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On 2/2/2011 10:43 AM, Ed Pawlowski wrote:

My fall happened 2 days ago and I sprained my wrist. Wife tried to get me to go to the doctor but I've nursed it myself and its getting better. I walk daily for exercise and knew path was icy but did it anyway. Now I'm sticking to walking indoors or using exercise bike. I also fell using snow thrower, heard wife yell to be careful when I got up and found her videotaping me. Someone said I could become a utube sensation but I'll be damned if I'll upload it.
I always carry cell phone when out in the elements. My dad, when in his 80's fell in the snow his parking lot and though unhurt could not get up and it was 15 minutes before someone found him.
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Make them wear an alert thingy. It works!
--
Best regards
Han
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On 2/2/2011 1:16 PM, Han wrote:

I think the alert thingy only works in the house where the receiver is and besides a Tracfone is much cheaper - <$10 vs ~$30/month.
It is good for the confined elderly as it is always with them. I heard of one couple using it to summon help when their house was being burglarized.
Dad died over 10 years ago at age 88 but spent the last 5 years in a nursing home after a stroke. The woman in the apartment below his heard him banging on the floor but if he had the alert thingy and was able to use it, it might have kept him out of the nursing home as rapid stroke response can save the further brain injury that occurs thereafter.
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The alert thingy hangs around your neck, so it is always with you. A cell phone may be in your pocket, or may be on the litchen counter or the nightstand when you fall next to the dining room table and break your hip. Happened to Dad, and the alert thingy got the neighbor there in a flash.
--
Best regards
Han
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My wife fell in the driveway and had quite a wait. Now, she it not allowed to even go to the mailbox without a cellphone. She's had a couple of issues to warrant that.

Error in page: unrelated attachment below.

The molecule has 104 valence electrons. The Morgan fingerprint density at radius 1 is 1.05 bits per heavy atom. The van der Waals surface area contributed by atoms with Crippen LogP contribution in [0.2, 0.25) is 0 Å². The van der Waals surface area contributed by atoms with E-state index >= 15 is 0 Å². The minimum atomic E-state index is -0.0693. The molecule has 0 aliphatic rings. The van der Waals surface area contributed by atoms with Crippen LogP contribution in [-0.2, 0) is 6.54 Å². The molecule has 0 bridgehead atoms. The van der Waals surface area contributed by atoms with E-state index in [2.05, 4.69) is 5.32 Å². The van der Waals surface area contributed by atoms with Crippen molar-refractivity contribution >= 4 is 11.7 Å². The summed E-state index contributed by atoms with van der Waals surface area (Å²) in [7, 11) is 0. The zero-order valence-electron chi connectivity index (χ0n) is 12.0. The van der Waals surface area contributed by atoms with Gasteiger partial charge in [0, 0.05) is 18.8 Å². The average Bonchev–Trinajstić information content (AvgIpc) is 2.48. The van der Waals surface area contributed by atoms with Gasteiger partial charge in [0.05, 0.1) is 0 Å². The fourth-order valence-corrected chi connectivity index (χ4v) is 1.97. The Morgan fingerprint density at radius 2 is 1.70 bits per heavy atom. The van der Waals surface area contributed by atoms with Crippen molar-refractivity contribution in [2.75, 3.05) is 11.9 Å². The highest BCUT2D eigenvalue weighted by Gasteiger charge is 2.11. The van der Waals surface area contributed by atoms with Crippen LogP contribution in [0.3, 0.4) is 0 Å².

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I'd still have her wear an alert thingy. When you're off to the grocery store she might fall inside the house. As I said, happened to Dad (after Mom had passed away).
--
Best regards
Han
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On 2/2/2011 2:36 PM, Ed Pawlowski wrote:

Even a cellphone that's not registered or signed up for any service, can still dial and call 911. Heck, I've seen prepaid cellphones for sale at less than $10.
TDD
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Point is that a phone on the kitchen counter is no help. How are you nailingit to the person in potential need of it? A clickable button on a string around the neck is easier.
--
Best regards
Han
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On 2/3/2011 9:02 AM, Han wrote:

I agree, I used to sell them in the alarm industry but cellphones are so small now, it would be easy to make up a little holster that could be worn around a persons neck.
TDD
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The little Samsungs I got from VW/Fry's are just slightly larger than some of the neck chain units I've seen. Small enough to keep clipped to my belt or slipped into a pocket. I agree that the transponder you're talking about is smaller and simpler to operate, but having a cellphone in your hands when you've fallen down and can't get up can summon the exact help required. I got a transponder unit from Smarthome but it was the most complicated thing I've run across. It required a separate, corded POTs phone to be able to record a personalized message and the programming instructions were spread across several different booklets and instruction sheets. Very user unfriendly and, as a result, never got used. Still is sitting in the closet.